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Going The Distance. With One Donor.

 

I'll never forget the day we met Mrs. N. A typical hectic, busy, deadline-driven day in the Development office. Multi-tasking and in the middle of a capital campaign, planning two special event fundraisers, and putting the finishing touches on a grant application, we had found time to squeeze in her appointment. When she came through the door, we stopped what we were doing. And looked up. In her eighties, she was a rather tall lady.

 

Sitting down in my office, Mrs. N. began to tell me her story. Looking for a charity to support, a friend had recommended our nonprofit. Then she inquired who our Executive Director was. When I told her, she was surprised. Serendipitously, as a young lady she had worked for our Executive Director's father, employed as his first secretary. The conversation went on, became more interesting, and I lost track of time.

 

The visit ended with Mrs. N. informing us that she would be making a monthly donation to our mission. Her gifts, however, came with terms. Respect her anonymity. Use the donations to start a scholarship fund for participants in our program. Name the fund in memory of her good friend. We were elated, thanked her for the pledge, and promised to keep the terms she outlined. Oh that every relationship with a donor would have a good start like this one.

 

And then we went back to our hectic, busy, deadline-driven day in the Development office.

 

Mrs. N.'s monthly donations started arriving in the mail. It seemed they always arrived on the same day each month. Each month we would take a few minutes and write a personalized thank you letter to Mrs. N. We kept her updated on those benefiting from the scholarship fund she established. We kept her apprised of our mission's activities. We also had periodic phone visits. Stopping what we were doing to keep in touch with Mrs. N. each month became a calming pause. Even on a hectic, busy, deadline-driven day.

 

No longer able to drive on her own, our Executive Director and I visited Mrs. N. at her home, and later at the retirement community she had moved to. On one occasion we tallied up her support through the years, a remarkable sum. We shared the grand total with her. Though she was modest, she was thrilled we had kept exact records of every gift. I once broached another subject with Mrs. N. Would she consider including our mission in her estate plans? She declined to make a commitment like that, but promised to keep supporting as long as she could.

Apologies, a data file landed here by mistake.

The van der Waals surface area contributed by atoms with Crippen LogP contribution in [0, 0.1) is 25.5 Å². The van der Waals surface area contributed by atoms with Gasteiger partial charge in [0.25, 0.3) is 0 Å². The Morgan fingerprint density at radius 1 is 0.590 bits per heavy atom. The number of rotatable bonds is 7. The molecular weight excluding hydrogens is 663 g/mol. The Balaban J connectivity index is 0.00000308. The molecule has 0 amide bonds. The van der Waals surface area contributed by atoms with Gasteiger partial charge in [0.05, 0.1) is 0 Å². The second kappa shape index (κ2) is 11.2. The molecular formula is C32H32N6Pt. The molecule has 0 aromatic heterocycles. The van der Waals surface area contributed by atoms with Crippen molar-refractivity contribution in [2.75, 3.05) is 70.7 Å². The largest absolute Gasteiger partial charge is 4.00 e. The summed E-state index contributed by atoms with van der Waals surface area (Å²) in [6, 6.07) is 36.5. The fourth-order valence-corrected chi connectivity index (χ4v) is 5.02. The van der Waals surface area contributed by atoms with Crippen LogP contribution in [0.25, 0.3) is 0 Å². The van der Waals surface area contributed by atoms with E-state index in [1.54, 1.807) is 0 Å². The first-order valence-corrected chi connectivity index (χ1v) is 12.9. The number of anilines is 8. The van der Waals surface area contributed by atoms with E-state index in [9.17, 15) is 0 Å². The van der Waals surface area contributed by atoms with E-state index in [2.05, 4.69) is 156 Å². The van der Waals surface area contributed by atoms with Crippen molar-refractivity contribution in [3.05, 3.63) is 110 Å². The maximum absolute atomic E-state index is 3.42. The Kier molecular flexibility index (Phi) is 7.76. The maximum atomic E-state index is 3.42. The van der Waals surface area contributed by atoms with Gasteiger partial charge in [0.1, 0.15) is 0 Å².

Eventually an accountant began managing her financial affairs. Mrs. N.'s monthly donations kept coming, and we continued our monthly correspondence with her. One month her donation didn't come in the mail. Then another month went by. We placed a call to her, but no one answered the phone. We contacted her accountant, and then learned that Mrs. N. had passed away. He apologized for not informing us sooner. He also said the monthly donations would keep coming because she had included our nonprofit in her estate plans.

 

Those monthly gifts kept coming for years.

 

I share this story, but not for the reason you may think. Yes, this is a grateful tribute to Mrs. N. and many other donors like her whom I was fortunate to know and work with over the years. Beyond that sentiment are valuable lessons learned by going the distance with one donor.

 

First, does your nonprofit want donations fast, or donors who last? One approach casts the Development professional as a solicitor staring down a funding goal, straining for a finish line. By default, donors are merely the means to that end. The other approach starts a journey that lasts over time. Now the Development professional is a steward of what's ahead. Now the donor is a stakeholder in a story yet to unfold.

 

Second, donor relations hang on an ongoing couplet of "Thank You" and "You're Welcome." With that first donation and with all the ones to follow come many opportunities for the Development professional to become fluent in gratitude. In turn, donors will readily reciprocate when they know they are respected and regarded for their roles in advancing the greater good.

 

Third, there are no shortcuts to significant philanthropic partnerships. Slow and steady fundraising may be old school, but it is the only way to develop a serious rapport. When trust and respect between a nonprofit and a donor accrue over time, the exchange goes deeper, longer, wider and higher. When the longer view is held, a legacy of giving might be structured that ripples far beyond a donor's lifetime.

 

Going the distance with donors is worth the wait in gold. More valuable than the grand total of their giving are the ways they make you stop. Look up. Pay attention. Take a calming pause. Especially on those hectic, busy, deadline-driven days in the Development office.

 

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